An Iranian-American engineer in a key US company and nearly smuggled sensitive fighter jet plans to Iran has pleaded guilty. He could be sentenced to 20 years in prison and a million dollars in fines. Sentencing is scheduled for May 20. According to U.S. Attorney Stephen B. Reynolds, Muzafar Khazaee's crime deserves about five years in prison.
Khazaee, an American of Iranian descent, was caught when he tried to board a plane with 44 boxes that contained top secret mechanical information on the F-35 stealth jet fighter and the F-22 Raptor. Khazaee was arrested January 10 at Newark Liberty International Airport, before he could board a flight to Frankfurt, Germany, en route to Tehran.
Khazaee decided not to pursue a defense, but rather pleaded guilty to charges of violating the Arms Export Control Act. By way of explanation, he told the court that he was taking the plans with him in order to better understand the engineering behind the planes so that he could get a job at an Iranian university. His last employer, Pratt and Whitney, had laid him off in August 2013. He planned to send the boxes back to the US after he had found a job, he said.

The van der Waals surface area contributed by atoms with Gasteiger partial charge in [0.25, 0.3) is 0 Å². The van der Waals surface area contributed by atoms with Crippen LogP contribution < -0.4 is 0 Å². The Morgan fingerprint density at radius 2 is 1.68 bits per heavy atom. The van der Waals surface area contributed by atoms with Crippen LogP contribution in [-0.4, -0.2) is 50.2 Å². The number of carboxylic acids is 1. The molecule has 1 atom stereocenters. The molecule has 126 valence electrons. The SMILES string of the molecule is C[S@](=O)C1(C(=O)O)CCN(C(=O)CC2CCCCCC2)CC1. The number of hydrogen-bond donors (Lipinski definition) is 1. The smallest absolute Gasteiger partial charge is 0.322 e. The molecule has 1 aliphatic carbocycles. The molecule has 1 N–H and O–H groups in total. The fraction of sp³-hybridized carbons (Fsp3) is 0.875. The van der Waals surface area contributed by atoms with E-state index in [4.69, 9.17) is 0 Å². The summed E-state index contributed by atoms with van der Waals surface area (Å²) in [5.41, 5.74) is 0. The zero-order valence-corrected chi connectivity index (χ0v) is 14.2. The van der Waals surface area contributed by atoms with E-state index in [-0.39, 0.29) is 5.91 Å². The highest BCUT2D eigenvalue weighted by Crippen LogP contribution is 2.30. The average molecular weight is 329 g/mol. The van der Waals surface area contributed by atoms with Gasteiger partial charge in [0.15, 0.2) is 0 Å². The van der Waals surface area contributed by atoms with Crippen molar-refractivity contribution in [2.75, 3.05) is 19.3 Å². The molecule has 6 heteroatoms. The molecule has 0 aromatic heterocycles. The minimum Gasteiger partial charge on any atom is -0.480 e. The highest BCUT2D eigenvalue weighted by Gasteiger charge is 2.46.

In a statement, US Attorney Deirdre M. Daly said that “while employed with U.S. defense contractors, Mozaffar Khazaee stole sensitive, proprietary and controlled technology to send it to Iran. The illegal export of our military technology compromises U.S. national security and reduces the advantages our armed forces currently possess.”
The US has also apparently recently released a second Iranian spy: Mujtaba Atarudi, who was nabbed two years ago when he tried to smuggle classified information related to the Iranian nuclear program.
Several figures have pointed out parallels Khazaee case to that of Jonathan Pollard's – with the difference that Pollard has been in jail for some three decades, and the possibilities of parole appear remote, despite Pollard's poor health. The Chairman of the Pollard Lobby in the Knesset, MK Nahman Shai, said the rulings once again highlighted the fact that Pollard is serving his 29th year in jail, despite spying for Israel, a friendly country.